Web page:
Resume Keywords

Why you should be using strong action verbs on your cv or resume

Using positive resume keywords is one of the most important factors in making sure that your cv or resume has impact. But when working on cv or resume writing, many job seekers do not take advantage of the benefits of carefully choosing their words.

When jobs are advertised, the recruiter will often receive way more applications than they can look at closely, so the first sift through will be done quickly, making an assessment based on the initial impact of the application.

This is where using positive keywords can make all the difference.

For career changers, one of the main tips on writing a resume must be to use positive action verbs. This is because you may well be trying to focus the reader’s attention on your transferable skills to demonstrate your ability to move to a new career area.

CV power words like established, succeeded, presented, initiated all add weight and impact to your application.




Why are these keywords so important?



Firstly...

they just make the cv sound so much more positive and active and generate a stronger impression of you, the applicant. Remember that most resumes have about 30 seconds spent on the first reading, so you do not have long to grab the reader's attention.

The purpose of your resume is to draw the recruiter in and make them want to read your application carefully – and then like you enough to shortlist you for interview.

Using positive words means that your resume has an upbeat, dynamic feel to it which will be much more effective than a simple description of what you have done.

Try to avoid woolly generalisations like 'I worked in...', or 'I was responsible for...'

For example, look at the following:

Weak - I worked in the customer services team.

Better – Handled over 100 enquiries per day efficiently and politely maintaining customer goodwill when resolving complaints.

Weak - I was responsible for monthly statistical returns.

Better - Collated data from seven departments and produced succinct statistical summaries for the management team on a monthly basis.

Notice that in the improved versions, the writing becomes more 'telegram style', which means sentences do not all begin with 'I'. The positive action verb comes at the beginning of each sentence and so has much more impact.

It also shows a future employer that you have a good command of the English language if you can bring a bit of variety into the language you use on your resume.

Secondly...

you will find that resume keywords are used by recruiters who are scanning CVs and resumes submitted by email or via company websites.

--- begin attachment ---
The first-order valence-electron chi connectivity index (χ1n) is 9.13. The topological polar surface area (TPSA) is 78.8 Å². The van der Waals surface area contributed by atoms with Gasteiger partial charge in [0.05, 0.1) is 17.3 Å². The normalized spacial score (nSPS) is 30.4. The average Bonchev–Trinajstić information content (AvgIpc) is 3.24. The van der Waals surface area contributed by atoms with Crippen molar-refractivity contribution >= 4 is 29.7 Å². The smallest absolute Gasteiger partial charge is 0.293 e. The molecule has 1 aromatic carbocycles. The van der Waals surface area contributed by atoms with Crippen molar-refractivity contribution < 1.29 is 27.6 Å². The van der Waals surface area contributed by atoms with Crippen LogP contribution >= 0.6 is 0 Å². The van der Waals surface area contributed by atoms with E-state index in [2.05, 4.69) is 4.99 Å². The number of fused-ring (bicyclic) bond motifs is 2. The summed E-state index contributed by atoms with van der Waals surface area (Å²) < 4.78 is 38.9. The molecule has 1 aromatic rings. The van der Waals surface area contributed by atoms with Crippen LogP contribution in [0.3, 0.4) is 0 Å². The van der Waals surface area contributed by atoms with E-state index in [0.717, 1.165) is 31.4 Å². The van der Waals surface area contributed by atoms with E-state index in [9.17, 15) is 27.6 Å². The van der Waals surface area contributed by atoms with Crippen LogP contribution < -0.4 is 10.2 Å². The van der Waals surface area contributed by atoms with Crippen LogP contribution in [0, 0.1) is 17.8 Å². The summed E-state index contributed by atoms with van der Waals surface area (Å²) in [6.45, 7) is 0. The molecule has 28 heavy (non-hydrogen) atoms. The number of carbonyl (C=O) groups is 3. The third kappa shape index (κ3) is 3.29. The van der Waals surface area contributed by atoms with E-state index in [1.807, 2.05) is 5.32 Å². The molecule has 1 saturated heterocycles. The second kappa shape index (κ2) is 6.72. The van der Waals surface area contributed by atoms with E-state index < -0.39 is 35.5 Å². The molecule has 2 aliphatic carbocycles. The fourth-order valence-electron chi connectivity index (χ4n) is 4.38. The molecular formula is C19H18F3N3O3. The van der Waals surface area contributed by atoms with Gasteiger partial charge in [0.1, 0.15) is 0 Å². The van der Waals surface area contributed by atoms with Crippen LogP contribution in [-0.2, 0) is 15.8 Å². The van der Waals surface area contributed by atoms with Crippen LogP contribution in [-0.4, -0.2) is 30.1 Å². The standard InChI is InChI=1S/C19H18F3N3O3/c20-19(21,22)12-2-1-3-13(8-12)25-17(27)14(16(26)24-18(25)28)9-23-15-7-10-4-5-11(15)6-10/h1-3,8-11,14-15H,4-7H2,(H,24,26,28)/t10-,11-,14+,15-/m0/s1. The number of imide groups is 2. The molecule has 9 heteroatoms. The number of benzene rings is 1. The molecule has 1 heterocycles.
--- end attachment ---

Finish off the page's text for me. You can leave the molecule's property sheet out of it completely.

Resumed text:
This means that the first assessment of your CV is not even a pair of human eyes – it is done by a computer. The system will be set up to look for keywords which they have defined as important, so you need to use words that will please the computer.

How do you do know which words to use?

First of all, read the job description and person specification very carefully. You will probably find that there are key terms there that will give you clues.

For example, are they looking for someone who is proactive, good in a team, able to cope with pressure?

These are all hints which should lead you to a very careful choice of words as you describe your relevant experience. Make sure that you select resume keywords which will demonstrate that you have got the skills and qualities they have mentioned in the job description.


CV action words or keywords



Not sure what resume keywords to use? There are very many you could try, but make sure you pick ones that fit in with the company requirements. And make sure that they match the tone of your cv.

Here is a selection to get you thinking.

Acquainted

Administered

Analysed

Appraised

Assessed

Authorised

Built

Co-ordinated

Collated

Compiled

Consolidated

Contracted

Co-ordinated

Counselled

Decreased

Delegated

Designed

Developed

Diversified

Effected

Established

Explored

Formed

Generated

Implemented

Influenced

Instigated

Invented

Launched

Maintained

Minimised

Motivated

Operated

Persuaded

Positioned

Presented

Proposed

Realised

Researched

Represented

Revived

Standardised

Structured

Supervised

Activated

Advised

Anticipated

Approved

Attained

Balanced

Calculated

Coached

Commanded

Concluded

Consulted

Controlled

Corrected

Created

Decided

Delivered

Detected

Directed

Documented

Eliminated

Evaluated

Extracted

Founded

Handled

Improved

Initiated

Integrated

Investigated

Led

Managed

Modernised

Negotiated

Organised

Pioneered

Predicted

Prioritised

Published

Redesigned

Reorganised

Resolved

Shaped

Streamlined

Succeeded

Trained

Adapted

Amended

Applied

Arranged

Audited

Budgeted

Centralised

Collaborated

Communicated

Conducted

Constructed

Convinced

Corresponded

Customised

Defined

Demonstrated

Determined

Distributed

Edited

Enabled

Expanded

Facilitated

Gained

Identified

Increased

Installed

Introduced

Judged

Liaised

Merged

Monitored

Observed

Performed

Planned

Prepared

Promoted

Questioned

Reduced

Reported

Revised

Solved

Strengthened

Suggested

Won


Using a relevant selection of these resume keywords will go a long way in helping you to ensure that your application really ‘hits the spot’ with recruiters and will give you a much better chance of getting on to the next crucial stage of your career change or job search – the interview!



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